It was 2001, more than a decade before GoPro would announce its intentions to go public, and its CEO Nick Woodman was facing a very expensive failure. In just two years, he'd lost nearly $4 million of investors' money, building a social gaming startup that never took off. Unfortunately for him, he'd arrived at that particular party a little too early, and by his own admission Funbug (as it was called) was "before its time." With fingers burnt, Woodman decided to get away for a little surfing, and to figure out what he was going to do next. The answer would come during preparations for that trip. He came up with the idea for a waterproof stills camera that he could use to take close-ups of himself and his friends right in the middle of the action. The years that followed would see that humble idea spawn something of an empire.
Nearly 10 years later, and GoPro is still growing. Not only has it recently expanded into Europe, with new offices in Germany, but it also plans to make an initial public offering. So far, the company has been coy about sharing its sales figures, but Woodman has given us some hints. He told 60 Minutes that annual revenues in 2012 had reached more than $500 million; a number he claims doubled each year, and a trend he expected to continue. The question being: Can it continue by selling cameras (and accessories) alone? GoPro's choice to follow in Twitter's footsteps and take advantage of the JOBS Act means actual sales numbers will remain a secret for a little while longer, as it shows its books to the Securities and Exchange Commission in private. One thing we can divine, however, is that GoPro didn't officially reach a billion dollars in revenue as predicted in 2013, as companies with revenue above that amount can't take advantage of the JOBS Act.
For the uninitiated, Woodman (and his team) makes action cameras. The GoPro is that small silver box you often see attached to a snowboarder's helmets, a dirt biker's handlebars and, these days, almost anything you can imagine (even BASE-jumping fashionistas, as above). It's even become a popular tool in the broadcast industry. GoPro's first camera was a far cry from the current flagship product though. It was a 35mm camera that used real film. The devices that came after made the switch to digital media and incorporated video functionality. GoPros are designed to withstand all weather conditions, take knocks and blows, survive the most extreme environments (through a protective housing) and (as technology has developed) deliver increasingly high-quality video footage in a very small device. A successful formula for Woodman that hasn't gone unnoticed.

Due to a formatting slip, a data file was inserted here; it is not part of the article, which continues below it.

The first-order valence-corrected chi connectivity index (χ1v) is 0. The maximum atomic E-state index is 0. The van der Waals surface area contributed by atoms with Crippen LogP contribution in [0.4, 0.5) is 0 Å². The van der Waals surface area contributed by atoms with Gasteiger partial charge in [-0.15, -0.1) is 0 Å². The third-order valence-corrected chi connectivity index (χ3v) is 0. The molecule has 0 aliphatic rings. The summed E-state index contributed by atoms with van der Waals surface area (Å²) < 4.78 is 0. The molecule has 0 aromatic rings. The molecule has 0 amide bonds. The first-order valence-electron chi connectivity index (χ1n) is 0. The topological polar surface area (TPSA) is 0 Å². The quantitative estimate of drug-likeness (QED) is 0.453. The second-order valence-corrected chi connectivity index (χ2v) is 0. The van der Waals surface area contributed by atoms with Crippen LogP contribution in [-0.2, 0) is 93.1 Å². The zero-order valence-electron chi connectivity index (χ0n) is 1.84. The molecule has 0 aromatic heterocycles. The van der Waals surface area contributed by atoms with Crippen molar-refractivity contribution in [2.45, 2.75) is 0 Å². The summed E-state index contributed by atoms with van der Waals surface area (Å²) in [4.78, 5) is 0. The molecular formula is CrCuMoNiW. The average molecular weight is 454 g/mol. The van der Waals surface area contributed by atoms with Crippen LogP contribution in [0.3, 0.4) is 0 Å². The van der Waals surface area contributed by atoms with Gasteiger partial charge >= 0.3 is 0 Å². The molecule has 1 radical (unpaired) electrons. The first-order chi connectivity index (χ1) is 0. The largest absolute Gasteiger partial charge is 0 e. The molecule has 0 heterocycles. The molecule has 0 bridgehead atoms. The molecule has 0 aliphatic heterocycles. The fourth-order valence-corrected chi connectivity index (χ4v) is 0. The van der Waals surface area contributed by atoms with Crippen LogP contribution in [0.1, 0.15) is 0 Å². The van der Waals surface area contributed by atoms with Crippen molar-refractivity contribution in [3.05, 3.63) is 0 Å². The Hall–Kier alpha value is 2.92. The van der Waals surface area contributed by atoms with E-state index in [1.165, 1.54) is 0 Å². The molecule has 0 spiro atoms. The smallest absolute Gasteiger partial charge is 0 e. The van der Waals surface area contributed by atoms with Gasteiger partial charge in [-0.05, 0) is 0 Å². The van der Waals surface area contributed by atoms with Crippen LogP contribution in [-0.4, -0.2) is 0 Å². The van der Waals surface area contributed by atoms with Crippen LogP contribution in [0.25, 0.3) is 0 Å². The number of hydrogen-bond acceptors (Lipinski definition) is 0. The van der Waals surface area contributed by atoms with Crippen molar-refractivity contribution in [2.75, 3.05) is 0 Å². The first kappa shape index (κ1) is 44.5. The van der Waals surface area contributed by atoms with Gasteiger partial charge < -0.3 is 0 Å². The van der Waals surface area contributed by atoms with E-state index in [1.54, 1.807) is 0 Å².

Where there is success, competition is sure to follow, and GoPro isn't short of competitors. There are a great many alternatives if you are looking for an action camera; everything from major players like Sony, innovative independents like Drift, older hands like Polaroid and, of course, myriad cheap imitations. What makes the GoPro success so interesting is just how dominant it is in the market despite all that competition. In fact, its brand dominance is so strong that if it hasn't become synonymous with "action camera" already (like Kleenex or Xerox have with their respective industries), it can't be far off.
In an interview late last year, we asked Woodman about why his firm is so far out ahead of the pack, and his answer was self-assured: "It would seem that we built a better product, that we built a better value proposition for our customers. The value proposition that we're trying to deliver to our customers is to remove all of the pain points in capturing and sharing immersive and engaging personal content that other people actually want to watch."
Whether it's that simple or not, he's also wise enough to acknowledge that GoPro has been somewhat fortuitous in the marketing department.